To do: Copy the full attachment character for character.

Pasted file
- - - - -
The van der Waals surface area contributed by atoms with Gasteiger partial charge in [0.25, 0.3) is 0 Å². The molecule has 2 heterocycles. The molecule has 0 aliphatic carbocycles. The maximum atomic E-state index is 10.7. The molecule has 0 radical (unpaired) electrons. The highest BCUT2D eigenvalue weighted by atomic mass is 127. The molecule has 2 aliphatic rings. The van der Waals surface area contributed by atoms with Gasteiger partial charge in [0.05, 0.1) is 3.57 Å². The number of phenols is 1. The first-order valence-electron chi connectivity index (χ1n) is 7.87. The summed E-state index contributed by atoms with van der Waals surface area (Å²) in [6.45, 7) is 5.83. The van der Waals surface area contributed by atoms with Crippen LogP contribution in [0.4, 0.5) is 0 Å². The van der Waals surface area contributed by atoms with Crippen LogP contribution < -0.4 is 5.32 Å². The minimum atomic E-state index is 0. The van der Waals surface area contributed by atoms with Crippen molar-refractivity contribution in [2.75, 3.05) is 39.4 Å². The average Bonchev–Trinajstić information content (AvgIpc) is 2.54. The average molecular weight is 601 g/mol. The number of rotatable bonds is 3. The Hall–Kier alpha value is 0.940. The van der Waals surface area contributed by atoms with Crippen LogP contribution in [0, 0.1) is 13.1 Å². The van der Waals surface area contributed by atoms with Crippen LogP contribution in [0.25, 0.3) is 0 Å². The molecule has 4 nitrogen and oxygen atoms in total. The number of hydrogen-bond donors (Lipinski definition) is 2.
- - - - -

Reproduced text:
The van der Waals surface area contributed by atoms with Gasteiger partial charge in [0.25, 0.3) is 0 Å². The molecule has 2 heterocycles. The molecule has 0 aliphatic carbocycles. The maximum atomic E-state index is 10.7. The molecule has 0 radical (unpaired) electrons. The highest BCUT2D eigenvalue weighted by atomic mass is 127. The molecule has 2 aliphatic rings. The van der Waals surface area contributed by atoms with Gasteiger partial charge in [0.05, 0.1) is 3.57 Å². The number of phenols is 1. The first-order valence-electron chi connectivity index (χ1n) is 7.87. The summed E-state index contributed by atoms with van der Waals surface area (Å²) in [6.45, 7) is 5.83. The van der Waals surface area contributed by atoms with Crippen LogP contribution in [0.4, 0.5) is 0 Å². The van der Waals surface area contributed by atoms with Crippen LogP contribution < -0.4 is 5.32 Å². The minimum atomic E-state index is 0. The van der Waals surface area contributed by atoms with Crippen molar-refractivity contribution in [2.75, 3.05) is 39.4 Å². The average Bonchev–Trinajstić information content (AvgIpc) is 2.54. The average molecular weight is 601 g/mol. The number of rotatable bonds is 3. The Hall–Kier alpha value is 0.940. The van der Waals surface area contributed by atoms with Crippen LogP contribution in [0, 0.1) is 13.1 Å². The van der Waals surface area contributed by atoms with Crippen LogP contribution in [0.25, 0.3) is 0 Å². The molecule has 4 nitrogen and oxygen atoms in total. The number of hydrogen-bond donors (Lipinski definition) is 2.